The Notice also has proposed, alternatively, that the FCC send the official electronic license via e-mail upon grant of an application, if the applicant has provided a valid e-mail address on the application form. Licensees not wanting to provide an e-mail address could obtain an official electronic license document directly from the ULS. The Notice further proposes that licensees could notify the Commission that they wish to receive or continue receiving official authorizations on paper.
The ULS License Manager online system now includes a setting that allows licensees to notify the FCC that they want to receive official licenses on paper. Licensees could change the default setting online, so that once an application has been granted, the FCC would mail an official paper license.
Pneumatic Line Launcher
At July's JCARA Club meeting, Richard, AF5AQ presented an excellent program. He demonstrated how to build and use a pneumatic line launcher. This is a neat tool that every Ham can use. If you want to get a line for a dipole, long wire or other antenna over a tree limb, this device will help you do it in short order. Follow the link below for complete illustrated instructions with a parts list.
Thanks Richard for intoducing us to a great DIY project.
Thinking About Adding Solar Power To Your Ham Shack?
By now you know that Richard, AF5AQ is very handy when it comes to creating innovative, useful tools and gadgets for use around the Ham Shack. You never know what he is going to come up with next. At a past Club Meeting he demonstrated how to build and use a Solar Energy system. It sparked a lot of interest (pun intended).
Richard has put together a "leave behind" for those who would like to try a similar project. Illustrated instructions are posted in the file section and are available at the link below. We think you'll get a charge out of it.
Want To Build A New Skyhook?
Max-Gain Systems is a great place to find fiberglass tubing and rods. Has the idea of building a hex beam interested you? They have parts for that project as well. Building a high power linear? Vacuum relays and capacitors are in abundance too. What about RF connectors that will hold up under extreme conditions. I almost forgot to mention that they have black dacron hex rope, guy rings and "dogbone" strain insulators, Check them out. They could be the source for all those parts you've been needing to get your favorite Ham Project underway.
Thanks to Nick, K5BQJ for the link.
Click here for more info.
So, when you have worked all the DX and have grown tired of Rag Chewing, here is something you might want to try. Remember the game Scarbble? If you do you will really enjoy checking this out. Reaarrange the phrase THE MORSE CODE and you will get HERE COME DOTS. We thought you would want to know. :-)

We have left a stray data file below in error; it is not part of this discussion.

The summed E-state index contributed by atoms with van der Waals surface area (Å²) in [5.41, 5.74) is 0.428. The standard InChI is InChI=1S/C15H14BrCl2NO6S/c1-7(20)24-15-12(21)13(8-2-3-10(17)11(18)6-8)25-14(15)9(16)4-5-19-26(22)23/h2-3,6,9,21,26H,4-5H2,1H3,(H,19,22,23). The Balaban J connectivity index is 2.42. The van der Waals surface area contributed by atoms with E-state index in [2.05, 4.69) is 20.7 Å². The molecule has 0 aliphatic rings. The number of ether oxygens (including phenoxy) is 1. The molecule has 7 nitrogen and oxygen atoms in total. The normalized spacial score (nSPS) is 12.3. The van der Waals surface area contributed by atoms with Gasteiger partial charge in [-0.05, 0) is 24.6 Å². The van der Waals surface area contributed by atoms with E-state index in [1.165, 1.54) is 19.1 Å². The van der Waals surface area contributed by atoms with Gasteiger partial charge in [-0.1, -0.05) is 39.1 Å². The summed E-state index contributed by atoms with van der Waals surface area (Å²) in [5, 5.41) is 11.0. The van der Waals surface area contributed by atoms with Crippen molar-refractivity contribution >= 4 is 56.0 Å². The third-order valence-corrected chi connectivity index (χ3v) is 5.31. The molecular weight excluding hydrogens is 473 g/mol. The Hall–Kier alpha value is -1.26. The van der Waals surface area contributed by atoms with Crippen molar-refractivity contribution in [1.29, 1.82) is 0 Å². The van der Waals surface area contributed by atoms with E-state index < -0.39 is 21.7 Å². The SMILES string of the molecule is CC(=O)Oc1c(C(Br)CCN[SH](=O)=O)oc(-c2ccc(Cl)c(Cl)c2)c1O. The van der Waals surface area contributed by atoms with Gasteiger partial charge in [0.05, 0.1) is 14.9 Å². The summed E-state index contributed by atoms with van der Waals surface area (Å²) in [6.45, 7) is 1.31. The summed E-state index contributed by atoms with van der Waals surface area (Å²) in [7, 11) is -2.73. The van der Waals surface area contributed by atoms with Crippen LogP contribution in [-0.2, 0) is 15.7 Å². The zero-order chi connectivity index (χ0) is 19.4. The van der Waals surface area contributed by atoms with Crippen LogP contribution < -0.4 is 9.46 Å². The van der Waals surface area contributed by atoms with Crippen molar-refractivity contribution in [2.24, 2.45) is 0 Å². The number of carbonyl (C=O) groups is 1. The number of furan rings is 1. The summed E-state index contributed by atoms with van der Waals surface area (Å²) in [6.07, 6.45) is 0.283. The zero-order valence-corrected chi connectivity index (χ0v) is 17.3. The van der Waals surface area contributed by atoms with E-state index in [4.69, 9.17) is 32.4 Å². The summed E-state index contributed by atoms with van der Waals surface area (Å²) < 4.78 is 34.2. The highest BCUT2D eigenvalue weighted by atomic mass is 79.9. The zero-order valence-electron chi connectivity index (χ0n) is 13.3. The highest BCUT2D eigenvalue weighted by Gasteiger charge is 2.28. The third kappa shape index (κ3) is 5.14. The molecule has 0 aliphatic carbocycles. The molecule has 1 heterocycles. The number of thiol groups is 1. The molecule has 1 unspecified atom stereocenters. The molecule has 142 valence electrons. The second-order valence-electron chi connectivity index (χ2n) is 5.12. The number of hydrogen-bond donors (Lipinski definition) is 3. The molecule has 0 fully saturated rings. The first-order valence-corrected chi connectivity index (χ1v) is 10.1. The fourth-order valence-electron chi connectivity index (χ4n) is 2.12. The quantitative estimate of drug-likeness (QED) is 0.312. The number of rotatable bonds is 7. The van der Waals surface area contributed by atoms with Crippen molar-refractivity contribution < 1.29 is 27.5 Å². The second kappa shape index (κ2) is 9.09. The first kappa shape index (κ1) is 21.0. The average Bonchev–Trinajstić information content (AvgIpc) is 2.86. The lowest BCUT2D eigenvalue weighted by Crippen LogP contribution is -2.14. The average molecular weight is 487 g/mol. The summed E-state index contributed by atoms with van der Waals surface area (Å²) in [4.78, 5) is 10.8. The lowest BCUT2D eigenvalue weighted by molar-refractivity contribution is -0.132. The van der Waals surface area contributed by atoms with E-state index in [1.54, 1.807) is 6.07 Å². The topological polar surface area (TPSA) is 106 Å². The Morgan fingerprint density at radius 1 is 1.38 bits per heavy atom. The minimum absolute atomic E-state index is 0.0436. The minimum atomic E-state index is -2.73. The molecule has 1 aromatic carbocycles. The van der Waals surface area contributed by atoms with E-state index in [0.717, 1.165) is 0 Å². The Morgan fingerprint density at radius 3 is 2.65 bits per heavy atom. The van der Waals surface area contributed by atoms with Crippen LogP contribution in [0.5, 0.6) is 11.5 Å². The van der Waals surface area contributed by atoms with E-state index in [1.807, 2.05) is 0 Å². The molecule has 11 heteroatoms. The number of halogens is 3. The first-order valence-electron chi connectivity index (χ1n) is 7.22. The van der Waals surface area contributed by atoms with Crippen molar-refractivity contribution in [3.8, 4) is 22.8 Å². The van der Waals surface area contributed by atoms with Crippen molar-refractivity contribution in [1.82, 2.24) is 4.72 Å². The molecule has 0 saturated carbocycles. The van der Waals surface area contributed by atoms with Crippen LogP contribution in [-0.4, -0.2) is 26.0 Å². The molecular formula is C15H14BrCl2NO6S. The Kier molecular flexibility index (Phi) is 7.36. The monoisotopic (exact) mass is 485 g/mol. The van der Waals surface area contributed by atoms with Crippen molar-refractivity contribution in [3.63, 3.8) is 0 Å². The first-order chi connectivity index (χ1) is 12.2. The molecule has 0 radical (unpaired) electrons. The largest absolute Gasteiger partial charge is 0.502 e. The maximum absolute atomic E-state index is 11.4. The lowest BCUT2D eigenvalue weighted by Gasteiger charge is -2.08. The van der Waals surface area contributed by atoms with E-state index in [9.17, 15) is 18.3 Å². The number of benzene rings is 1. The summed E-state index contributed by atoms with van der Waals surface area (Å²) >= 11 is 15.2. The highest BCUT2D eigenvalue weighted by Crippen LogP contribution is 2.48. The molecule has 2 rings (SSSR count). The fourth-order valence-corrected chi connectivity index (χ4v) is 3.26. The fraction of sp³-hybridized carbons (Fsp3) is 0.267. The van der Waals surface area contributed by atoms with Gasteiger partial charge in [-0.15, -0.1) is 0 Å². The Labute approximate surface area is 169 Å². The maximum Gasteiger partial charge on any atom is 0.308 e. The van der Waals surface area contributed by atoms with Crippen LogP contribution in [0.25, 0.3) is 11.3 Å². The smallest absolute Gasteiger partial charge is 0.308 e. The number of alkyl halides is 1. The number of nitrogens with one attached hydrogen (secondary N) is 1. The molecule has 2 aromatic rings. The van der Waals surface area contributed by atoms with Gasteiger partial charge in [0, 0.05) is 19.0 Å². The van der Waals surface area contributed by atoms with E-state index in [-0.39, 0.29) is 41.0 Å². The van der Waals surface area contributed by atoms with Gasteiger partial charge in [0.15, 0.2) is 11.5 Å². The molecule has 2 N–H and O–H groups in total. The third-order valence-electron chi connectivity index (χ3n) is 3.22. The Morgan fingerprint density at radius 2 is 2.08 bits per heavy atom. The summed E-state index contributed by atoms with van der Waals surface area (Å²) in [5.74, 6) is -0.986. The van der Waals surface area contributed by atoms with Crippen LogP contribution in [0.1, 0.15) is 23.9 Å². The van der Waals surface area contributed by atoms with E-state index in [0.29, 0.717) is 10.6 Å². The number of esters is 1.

FCC Okays Changes to Amateur Radio Exam Credit
In a wide-ranging Report and Order (R&O) released June 9 that takes various proceedings into consideration, the FCC has revised the Amateur Service Part 97 rules to grant credit for written examination elements 3 (General) and 4 (Amateur Extra) to holders of "expired licenses that required passage of those elements." The FCC will require former licensees - those falling outside the 2-year grace period - to pass Element 2 (Technician) in order to be relicensed, however. The Commission declined to give examination credit to the holder of an expired Certificate of Successful Completion of Examination (CSCE) or to extend its validity to the holder's lifetime.
"Our decision to grant credit for written examination Elements 3 and 4 for expired licenses that required passage [of those elements] will provide some relief for former General, Advanced, and Amateur Extra class licensees," the FCC said, "and is consistent with how we treat expired pre-1987 Technician class licensees who want to reenter the Amateur Service." Pre-1987 Techs can get Element 3 credit, since the Technician and General class written examinations in that era were identical. The Commission said current rules and procedures that apply to expired pre-1987 Technician licenses "are sufficient to verify that an inidual is a former licensee under our new rules."
The Commission said that requiring applicants holding expired licenses to pass Element 2 in order to relicense "will address commenters' concerns about lost proficiency and knowledge, because a former licensee will have to demonstrate that he or she has retained knowledge of technical and regulatory matters." The FCC said the Element 2 requirement also would deter any attempts by someone with the same name as a former licensee to obtain a ham ticket without examination.